Friday, November 16, 2007

Estate Tax Valuation: Digital Doubts

When corporate fiduciaries want attorneys to send them business, those fiduciaries are well advised to send attorneys something in return. Hence publications such as Estate Planning Studies and Briefs.

The lead item in the November Briefs caught my eye. The U.S. Court of Appeals, Second Circuit was confronted by an estate-tax valuation dispute in which the IRS had claimed one fifth of a closely-held business was worth $32 million.

The estate set the value at only $1.75 million.

(The Tax court, which loves to compromise, set the value at $13 million).

The disparity was so great that the IRS sought an underpayment penalty.

Two questions sprang to mind:

What could trigger such a great disparity in valuation?

Why did the disparity seem less shocking that it would have in the past?

The trigger
Estate of Thompson v. Comm'r deals with the valuation of a one-fifth interest in Thomas Publishing Co., "a century-old, closely held corporation which produces business-to business publications." The one-fifth interest belonged to Josephine T. Thompson, who died in May, 1998.

In effect, the estate defended its low valuation by saying, "The Internet is killing us!" Discounts applied in calculating the valuation included one for "Internet and management risk."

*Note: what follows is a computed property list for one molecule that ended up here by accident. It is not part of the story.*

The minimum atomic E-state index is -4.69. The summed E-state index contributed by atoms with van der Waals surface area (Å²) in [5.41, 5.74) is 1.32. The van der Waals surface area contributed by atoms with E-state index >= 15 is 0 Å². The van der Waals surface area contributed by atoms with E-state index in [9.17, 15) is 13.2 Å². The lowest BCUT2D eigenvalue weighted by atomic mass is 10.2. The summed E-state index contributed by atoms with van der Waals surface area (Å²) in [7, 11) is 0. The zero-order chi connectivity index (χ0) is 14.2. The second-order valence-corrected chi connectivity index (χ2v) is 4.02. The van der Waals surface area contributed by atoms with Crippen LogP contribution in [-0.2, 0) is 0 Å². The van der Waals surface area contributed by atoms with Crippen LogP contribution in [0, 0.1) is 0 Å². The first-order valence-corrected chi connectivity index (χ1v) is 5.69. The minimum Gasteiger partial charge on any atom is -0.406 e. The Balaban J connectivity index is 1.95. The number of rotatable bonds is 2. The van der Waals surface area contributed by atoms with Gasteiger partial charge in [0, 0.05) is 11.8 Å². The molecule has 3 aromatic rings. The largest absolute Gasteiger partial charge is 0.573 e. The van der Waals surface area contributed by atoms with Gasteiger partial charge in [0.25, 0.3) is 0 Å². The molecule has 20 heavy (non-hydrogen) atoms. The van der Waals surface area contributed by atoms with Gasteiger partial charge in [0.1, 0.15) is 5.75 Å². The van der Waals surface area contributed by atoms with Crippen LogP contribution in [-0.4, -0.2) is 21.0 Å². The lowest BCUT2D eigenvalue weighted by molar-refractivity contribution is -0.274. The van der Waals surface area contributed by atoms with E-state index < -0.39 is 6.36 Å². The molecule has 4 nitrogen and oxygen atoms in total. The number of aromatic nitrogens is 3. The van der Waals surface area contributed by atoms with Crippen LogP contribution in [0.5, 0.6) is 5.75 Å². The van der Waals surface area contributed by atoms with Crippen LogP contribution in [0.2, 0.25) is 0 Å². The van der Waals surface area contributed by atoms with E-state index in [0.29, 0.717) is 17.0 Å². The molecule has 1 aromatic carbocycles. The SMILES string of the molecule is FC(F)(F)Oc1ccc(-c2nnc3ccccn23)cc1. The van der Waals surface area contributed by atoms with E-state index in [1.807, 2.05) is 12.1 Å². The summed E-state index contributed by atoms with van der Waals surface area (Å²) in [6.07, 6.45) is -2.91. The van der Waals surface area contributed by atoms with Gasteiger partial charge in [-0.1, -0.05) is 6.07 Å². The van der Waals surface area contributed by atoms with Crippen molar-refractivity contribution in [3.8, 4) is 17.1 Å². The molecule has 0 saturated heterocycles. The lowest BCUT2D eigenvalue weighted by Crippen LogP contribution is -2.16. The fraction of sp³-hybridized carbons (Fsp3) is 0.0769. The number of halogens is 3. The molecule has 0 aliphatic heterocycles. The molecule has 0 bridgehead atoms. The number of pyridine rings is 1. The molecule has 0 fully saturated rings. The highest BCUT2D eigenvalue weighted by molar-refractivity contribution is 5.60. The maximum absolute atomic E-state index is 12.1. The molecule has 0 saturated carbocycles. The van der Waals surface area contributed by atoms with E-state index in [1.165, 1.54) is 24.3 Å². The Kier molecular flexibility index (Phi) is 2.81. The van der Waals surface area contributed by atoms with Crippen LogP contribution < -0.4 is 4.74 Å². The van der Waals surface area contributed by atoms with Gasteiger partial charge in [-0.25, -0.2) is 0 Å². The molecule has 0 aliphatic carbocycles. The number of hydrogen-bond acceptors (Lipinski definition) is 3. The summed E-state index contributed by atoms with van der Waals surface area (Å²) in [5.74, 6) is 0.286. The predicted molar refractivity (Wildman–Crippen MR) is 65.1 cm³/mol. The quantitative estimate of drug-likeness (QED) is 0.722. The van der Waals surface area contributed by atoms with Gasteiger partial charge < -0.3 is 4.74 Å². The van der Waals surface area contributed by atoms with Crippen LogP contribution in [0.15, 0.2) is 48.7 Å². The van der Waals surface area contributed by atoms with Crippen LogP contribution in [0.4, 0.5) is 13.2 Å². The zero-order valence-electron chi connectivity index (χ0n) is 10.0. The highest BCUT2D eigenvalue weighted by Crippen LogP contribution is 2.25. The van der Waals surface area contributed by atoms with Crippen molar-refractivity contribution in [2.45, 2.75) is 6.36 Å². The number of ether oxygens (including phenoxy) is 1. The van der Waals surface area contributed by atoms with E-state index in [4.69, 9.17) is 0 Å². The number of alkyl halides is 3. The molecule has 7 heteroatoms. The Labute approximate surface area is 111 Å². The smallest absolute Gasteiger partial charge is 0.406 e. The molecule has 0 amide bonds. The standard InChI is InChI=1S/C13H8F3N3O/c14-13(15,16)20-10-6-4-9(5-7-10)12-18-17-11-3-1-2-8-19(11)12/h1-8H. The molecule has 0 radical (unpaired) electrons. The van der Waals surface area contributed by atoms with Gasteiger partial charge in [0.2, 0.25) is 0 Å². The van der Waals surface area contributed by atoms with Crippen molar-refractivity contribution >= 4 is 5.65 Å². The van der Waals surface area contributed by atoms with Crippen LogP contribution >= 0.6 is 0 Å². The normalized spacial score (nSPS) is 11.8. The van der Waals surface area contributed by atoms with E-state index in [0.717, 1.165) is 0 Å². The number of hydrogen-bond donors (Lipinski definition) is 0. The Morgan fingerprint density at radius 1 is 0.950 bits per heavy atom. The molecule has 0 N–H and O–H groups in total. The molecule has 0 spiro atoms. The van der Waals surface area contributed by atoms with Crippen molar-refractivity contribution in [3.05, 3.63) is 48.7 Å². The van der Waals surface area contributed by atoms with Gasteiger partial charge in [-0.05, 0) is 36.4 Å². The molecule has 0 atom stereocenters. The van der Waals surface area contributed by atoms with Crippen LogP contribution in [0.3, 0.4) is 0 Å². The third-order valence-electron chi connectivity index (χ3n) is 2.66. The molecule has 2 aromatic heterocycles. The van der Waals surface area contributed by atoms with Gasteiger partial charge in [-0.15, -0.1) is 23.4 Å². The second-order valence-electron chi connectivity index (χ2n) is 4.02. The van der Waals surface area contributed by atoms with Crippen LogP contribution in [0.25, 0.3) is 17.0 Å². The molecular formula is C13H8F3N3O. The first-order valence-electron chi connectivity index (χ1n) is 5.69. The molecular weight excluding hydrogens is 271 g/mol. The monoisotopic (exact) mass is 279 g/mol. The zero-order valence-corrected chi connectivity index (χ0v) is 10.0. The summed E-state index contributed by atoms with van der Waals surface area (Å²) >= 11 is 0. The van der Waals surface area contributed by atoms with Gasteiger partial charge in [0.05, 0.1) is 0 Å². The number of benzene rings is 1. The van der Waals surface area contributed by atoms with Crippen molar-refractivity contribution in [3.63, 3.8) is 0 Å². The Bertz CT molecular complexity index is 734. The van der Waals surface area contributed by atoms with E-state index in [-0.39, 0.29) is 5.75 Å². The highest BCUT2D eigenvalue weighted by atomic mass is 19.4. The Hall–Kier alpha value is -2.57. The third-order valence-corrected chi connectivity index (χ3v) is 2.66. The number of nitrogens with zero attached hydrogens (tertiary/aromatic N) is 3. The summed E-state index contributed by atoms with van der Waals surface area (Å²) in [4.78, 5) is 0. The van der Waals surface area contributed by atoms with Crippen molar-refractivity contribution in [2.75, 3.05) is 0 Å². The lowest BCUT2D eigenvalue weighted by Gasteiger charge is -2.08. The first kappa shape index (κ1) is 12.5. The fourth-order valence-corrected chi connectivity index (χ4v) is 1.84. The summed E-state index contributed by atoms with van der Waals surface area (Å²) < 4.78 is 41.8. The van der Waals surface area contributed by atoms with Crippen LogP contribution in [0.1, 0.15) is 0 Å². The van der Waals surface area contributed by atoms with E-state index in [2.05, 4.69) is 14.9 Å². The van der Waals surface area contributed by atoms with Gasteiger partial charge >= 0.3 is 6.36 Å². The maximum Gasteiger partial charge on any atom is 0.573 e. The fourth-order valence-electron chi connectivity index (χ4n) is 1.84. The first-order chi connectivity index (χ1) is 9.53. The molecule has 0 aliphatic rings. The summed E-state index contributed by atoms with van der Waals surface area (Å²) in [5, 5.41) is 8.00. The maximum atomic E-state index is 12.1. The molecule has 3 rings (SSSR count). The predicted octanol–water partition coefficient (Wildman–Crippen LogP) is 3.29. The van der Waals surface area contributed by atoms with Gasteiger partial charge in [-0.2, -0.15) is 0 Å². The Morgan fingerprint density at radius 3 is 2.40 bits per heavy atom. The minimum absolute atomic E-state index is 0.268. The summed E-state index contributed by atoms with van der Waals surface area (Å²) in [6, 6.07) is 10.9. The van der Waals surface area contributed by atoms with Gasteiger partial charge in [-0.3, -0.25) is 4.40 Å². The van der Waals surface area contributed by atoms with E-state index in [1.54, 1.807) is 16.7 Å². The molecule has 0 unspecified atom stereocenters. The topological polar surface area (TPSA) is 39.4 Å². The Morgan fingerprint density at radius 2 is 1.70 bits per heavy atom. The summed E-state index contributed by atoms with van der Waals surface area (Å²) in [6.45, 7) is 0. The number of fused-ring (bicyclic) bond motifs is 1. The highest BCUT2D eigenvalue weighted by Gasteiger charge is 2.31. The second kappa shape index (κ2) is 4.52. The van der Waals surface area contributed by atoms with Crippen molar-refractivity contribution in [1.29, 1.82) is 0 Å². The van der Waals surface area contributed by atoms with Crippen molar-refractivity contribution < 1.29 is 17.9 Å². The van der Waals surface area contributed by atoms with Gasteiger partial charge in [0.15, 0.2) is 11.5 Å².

The IRS argued that its high valuation was realistic as of 1998, especially since the company seemed to be adapting well to the digital world: its own web site was attracting lots of traffic.

Bet this isn't the last valuation dispute to be triggered by the need for businesses to move online.

The shock absorber
Why do outlandish differences in presumed value seem less shocking? Probably because we're getting used to derivatives. This year we're certainly getting used to CDOs (collateralized debt obligations) derived from what The Wall Street Journal likes to call "tainted mortgages."

Marked to model, the CDO may be worth $5 million.

Street value? Maybe five or six grande lattes.

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